Newsletter: Our next online Outreach session — and much more


 Our next online Outreach session

We’re lining up speakers for our next Outreach session, coming via Zoom on Wednesday Oct. 27, from noon to 1:15pm PDT.  Note: This is a new date, postponed from Oct. 20.

We’ll post more details on our social media channels as we have them.

In the meantime, check out the session we hosted on Sept. 22, which introduced and discussed our new Guide to Benefit Agreements. That’s  a tool designed to help First Nations sort through the ins and outs and 16 critical issues around Benefit Agreements.

Speakers were Dr. Priya Bala-Miller of Palmyra Partners Consulting Inc., Dr. Kevin Hanna of the Centre for Environmental Assessment Research at UBC, and Rick Krehbiel, policy and special assignments expert for the Alliance.

Kevin Hanna said of benefit agreements: “It’s fair to say this is kind of a new area, it’s a little bit untilled for us in this country. So we’re beginning to see how they work, how they perform, how they can best be structured so that they support and provide benefits for Indigenous communities and Indigenous peoples when they engage and work with resource development projects; or any kind of project, for that matter, that can occur on their territories in their unceded land.”

Priya Bala-Miller: “We were able to identify 16 critical issues that we think are areas (for) First Nations who are involved in these processes already, or are looking to enter into them. . . . I don’t want to call them stumbling blocks, but they can be. Or they can be really areas that can be leveraged to generate very, very positive impacts.”

Alliance CEO Karen Ogen-Toews wrapped up the session with the point that the need for reconciliation and economic reconciliation is so real today.

“We can’t afford to wait five to 10 years. . . . We want to see action today. Reconciliation, economic reconciliation, equity ownership, that’s the language we want to be hearing, because we’re dealing with communities that live in poverty or have capacity issues; you name it.”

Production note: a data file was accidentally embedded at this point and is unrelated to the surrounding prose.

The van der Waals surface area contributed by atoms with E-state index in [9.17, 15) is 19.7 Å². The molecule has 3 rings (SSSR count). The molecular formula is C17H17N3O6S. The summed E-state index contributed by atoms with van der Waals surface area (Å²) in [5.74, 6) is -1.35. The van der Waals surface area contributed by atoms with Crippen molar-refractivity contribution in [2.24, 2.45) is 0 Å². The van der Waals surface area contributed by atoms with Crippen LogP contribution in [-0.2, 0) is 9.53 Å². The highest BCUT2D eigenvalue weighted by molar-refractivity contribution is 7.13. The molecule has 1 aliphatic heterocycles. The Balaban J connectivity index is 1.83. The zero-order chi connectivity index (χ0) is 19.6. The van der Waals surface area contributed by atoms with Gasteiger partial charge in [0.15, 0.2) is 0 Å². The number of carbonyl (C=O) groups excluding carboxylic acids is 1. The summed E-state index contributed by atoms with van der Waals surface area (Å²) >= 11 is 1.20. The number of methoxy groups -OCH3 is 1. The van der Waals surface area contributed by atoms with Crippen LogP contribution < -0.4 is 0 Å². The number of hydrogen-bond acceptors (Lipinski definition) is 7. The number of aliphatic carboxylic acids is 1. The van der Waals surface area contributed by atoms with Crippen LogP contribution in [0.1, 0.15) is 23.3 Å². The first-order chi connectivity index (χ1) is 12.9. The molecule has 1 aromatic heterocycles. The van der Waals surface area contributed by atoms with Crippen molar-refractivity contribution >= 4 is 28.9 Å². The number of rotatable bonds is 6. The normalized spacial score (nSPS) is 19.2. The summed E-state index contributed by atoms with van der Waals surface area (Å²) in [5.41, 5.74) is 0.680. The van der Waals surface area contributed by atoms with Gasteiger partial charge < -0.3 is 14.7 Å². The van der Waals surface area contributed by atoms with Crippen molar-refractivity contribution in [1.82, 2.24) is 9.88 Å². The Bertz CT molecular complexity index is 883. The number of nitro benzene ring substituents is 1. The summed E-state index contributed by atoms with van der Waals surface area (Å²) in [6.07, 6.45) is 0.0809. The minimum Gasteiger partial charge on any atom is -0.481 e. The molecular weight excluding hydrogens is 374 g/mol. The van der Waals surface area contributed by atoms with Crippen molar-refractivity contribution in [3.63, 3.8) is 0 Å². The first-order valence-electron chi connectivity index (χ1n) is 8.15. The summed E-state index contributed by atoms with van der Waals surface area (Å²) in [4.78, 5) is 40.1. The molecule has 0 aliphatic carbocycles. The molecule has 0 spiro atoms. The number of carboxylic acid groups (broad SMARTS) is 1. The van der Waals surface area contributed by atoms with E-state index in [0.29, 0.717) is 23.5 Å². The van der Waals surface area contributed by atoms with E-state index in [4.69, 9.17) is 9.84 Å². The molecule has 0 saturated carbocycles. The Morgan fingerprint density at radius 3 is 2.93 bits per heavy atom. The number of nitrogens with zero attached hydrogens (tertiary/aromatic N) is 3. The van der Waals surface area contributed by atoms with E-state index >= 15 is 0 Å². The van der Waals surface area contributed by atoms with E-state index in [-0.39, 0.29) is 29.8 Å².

National Day for Truth and Reconciliation

We had strong interest in our special online message to mark the new federal holiday on Sept. 30, the National Day for Truth and Reconciliation (and Orange Shirt Day).

The thrust of our message was this:

“To the First Nations LNG Alliance, this is absolutely not your typical take-a-day-off-work federal holiday. It can and should be a stepping stone on the Road to Reconciliation, and a road to ‘reconciliaction.’

“And the road to closing the stunning gap between the economic status of Indigenous peoples and non-Indigenous people in Canada. That needs urgently to be addressed, along with addressing Indigenous rights as part of reconciliation. . . .

Let us remember. Let us reflect. Let us act.”

We compiled a hefty online calendar of events taking place on the day, and gave special attention to the project by the Tk’emlúps te Secwe̓pemc Nation in BC: “Tk’emlúps te Secwépemc calls on people worldwide to drum simultaneously for the missing children of Indian Residential Schools.”

Thousands of people did check in to the nation’s website and Facebook page. Here, you can see the video of the nation’s event.

Mark your calendars for May 26-27

‘Possibilities to Partnerships.’ That’s the theme of IPSS 2022, the Indigenous Partnerships Success Showcase to be presented and hosted by Resource Works next May 26-27. The Alliance supports the event, and is an advisor to Resource Works.

Learn more:



  • The Indigenous Resource Opportunities Conference, originally set as an in-person event in Nanaimo Oct. 21-22, now will be a virtual event: You can register here:
  • The Forward Summit, originally set for Nov. 2-3 this year, has been postponed to Feb. 2-3, 2022, live and virtual, at the Grey Eagle Event Centre, Calgary:
  • The First Nations Major Projects Coalition sets its ‘Getting to Net Zero by 2050 Conference’ for April 25-26 in Vancouver:

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First Nations LNG Alliance Newsletter